For the financial services sector globally, there are some immediate impacts but they are contained. Banks raise money from depositors and more caution often translates into more people putting cash in banks – but bear in mind the value of the highly volatile, crypto-currency Bitcoin also surged as Britain voted to isolate the continent.
Banks also raise money on international credit markets from institutional investors and it is these markets which are most likely to be disrupted in the short to mid-term.
Once the initial volatility settles down, Asian banks might actually be seen as better credit risks relative to European banks with better funding. But they could also be seen as more threatened by a global slowdown hitting emerging markets harder.
The Institute of International Finance, the global banking club, noted “safe haven assets have benefitted, with yields on major government bonds falling further and the Yen and $US strengthening. Within emerging markets, the biggest losers have been in Emerging Europe given their close trade ties, as well as Mexico and South Africa—the usual victims of market stress.”
Coincidentally the global banking regulator, the Bank for International Settlements, held its annual meeting just as Brexit hit the headlines. The official statement from the BIS was “the outcome …has resulted in high volatility in markets”.
“Extensive contingency plans by the private sector and central banks have been put in place to limit disturbances in financial markets,” the statement said. “Stronger capital and liquidity buffers in the private sector have also made financial systems more resilient.”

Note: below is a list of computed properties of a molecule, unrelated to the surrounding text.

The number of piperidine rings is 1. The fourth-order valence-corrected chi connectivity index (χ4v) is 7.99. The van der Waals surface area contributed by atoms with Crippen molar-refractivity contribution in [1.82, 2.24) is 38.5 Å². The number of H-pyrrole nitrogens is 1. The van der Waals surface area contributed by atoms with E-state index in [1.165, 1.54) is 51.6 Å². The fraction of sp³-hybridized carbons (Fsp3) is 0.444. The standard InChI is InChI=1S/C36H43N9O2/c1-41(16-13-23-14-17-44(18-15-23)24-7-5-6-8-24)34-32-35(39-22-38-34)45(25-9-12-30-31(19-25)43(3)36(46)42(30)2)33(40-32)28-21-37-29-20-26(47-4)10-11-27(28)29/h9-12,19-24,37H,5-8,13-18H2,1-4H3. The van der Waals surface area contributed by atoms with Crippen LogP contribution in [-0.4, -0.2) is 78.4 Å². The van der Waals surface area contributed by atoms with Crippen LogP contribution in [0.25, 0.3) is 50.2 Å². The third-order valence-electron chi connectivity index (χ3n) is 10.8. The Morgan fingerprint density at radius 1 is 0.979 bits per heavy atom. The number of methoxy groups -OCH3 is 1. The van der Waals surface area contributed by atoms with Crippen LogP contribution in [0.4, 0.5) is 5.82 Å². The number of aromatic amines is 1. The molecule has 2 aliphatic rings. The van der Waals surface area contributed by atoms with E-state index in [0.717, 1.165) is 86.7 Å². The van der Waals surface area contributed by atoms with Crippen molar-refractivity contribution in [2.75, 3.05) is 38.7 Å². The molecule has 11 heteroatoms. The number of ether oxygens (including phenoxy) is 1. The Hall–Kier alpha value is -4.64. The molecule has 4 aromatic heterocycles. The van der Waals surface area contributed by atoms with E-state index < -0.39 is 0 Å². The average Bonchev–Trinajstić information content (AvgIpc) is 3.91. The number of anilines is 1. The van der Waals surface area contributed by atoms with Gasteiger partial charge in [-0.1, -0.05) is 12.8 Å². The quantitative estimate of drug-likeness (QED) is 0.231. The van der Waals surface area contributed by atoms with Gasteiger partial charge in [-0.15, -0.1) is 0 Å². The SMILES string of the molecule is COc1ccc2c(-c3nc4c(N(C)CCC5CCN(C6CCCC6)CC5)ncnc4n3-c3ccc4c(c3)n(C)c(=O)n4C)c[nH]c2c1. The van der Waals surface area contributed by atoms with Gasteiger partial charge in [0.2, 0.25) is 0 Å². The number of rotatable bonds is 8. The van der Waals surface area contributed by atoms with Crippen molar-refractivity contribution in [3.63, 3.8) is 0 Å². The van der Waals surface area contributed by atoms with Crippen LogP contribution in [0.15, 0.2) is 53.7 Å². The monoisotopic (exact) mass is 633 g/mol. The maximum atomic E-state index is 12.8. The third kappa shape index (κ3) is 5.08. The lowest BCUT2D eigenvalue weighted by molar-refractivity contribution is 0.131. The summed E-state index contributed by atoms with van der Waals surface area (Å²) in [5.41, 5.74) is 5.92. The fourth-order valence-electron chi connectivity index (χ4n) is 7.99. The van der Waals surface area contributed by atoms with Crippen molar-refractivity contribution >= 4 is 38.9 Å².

“Central banks have already communicated that they are closely monitoring the situation and stand ready to take the necessary actions to ensure orderly market functioning.”
The BIS too forecast a period of uncertainty and adjustment, exacerbated by the central role of London as a global financial centre (indeed that is already a point of focus with rival financial centres such as Singapore and Hong Kong putting up their hands to take London’s role, although given timezones Frankfurt is the more likely beneficiary of banks shifting their EU centres of gravity).
Stress testing undertaken by the US Federal Reserve and announced over the weekend also testified to greater resilience in US banks.
The longer-term challenge for banks would be if degrading global growth led to corporate failures and bad debts but such an impact of any scale would require a pronounced downturn either globally or in particular sectors (where it would hit major bank lenders).
By far the most worrying implications go beyond those evident in financial markets, driven by a protracted period of political uncertainty.
The most-dire situation for the global economy and hence the banking industry would be a large-scale retraction of globalisation and a retreat into simplistic nationalism.
That would crunch trade flows, domestic and cross-border investment plans, consumer and business confidence and the local economies ‘nationalism’ supposedly appeals to.
As Triple T Consulting’s Sean Keane noted in his regular What’s happening in the Money Markets? Insight for Credit Suisse: “Potentially the worst long-term outcome for both Australian and New Zealand, and for all nations that that rely on Free Trade Agreements and open markets, would be a President Trump/Brexit combo (Trumpit)”.
“Both of these votes would represent a rejection of the post-war consensus on increasing access to open markets, on reducing border frictions and on maximising the benefits of comparative advantage.”
“Each of those things have benefitted developing nations, and all have been very beneficial to Australia and New Zealand as suppliers of hard and soft commodity product to the worlds markets.”
Is Trumpit likely? Watch the UK polls. And bet on the opposite.
Andrew Cornell is managing editor at BlueNotes
PS: Iceland 2 – England 1. Out of the EU and the Euros in three days… imagine what a quinella on that would’ve paid.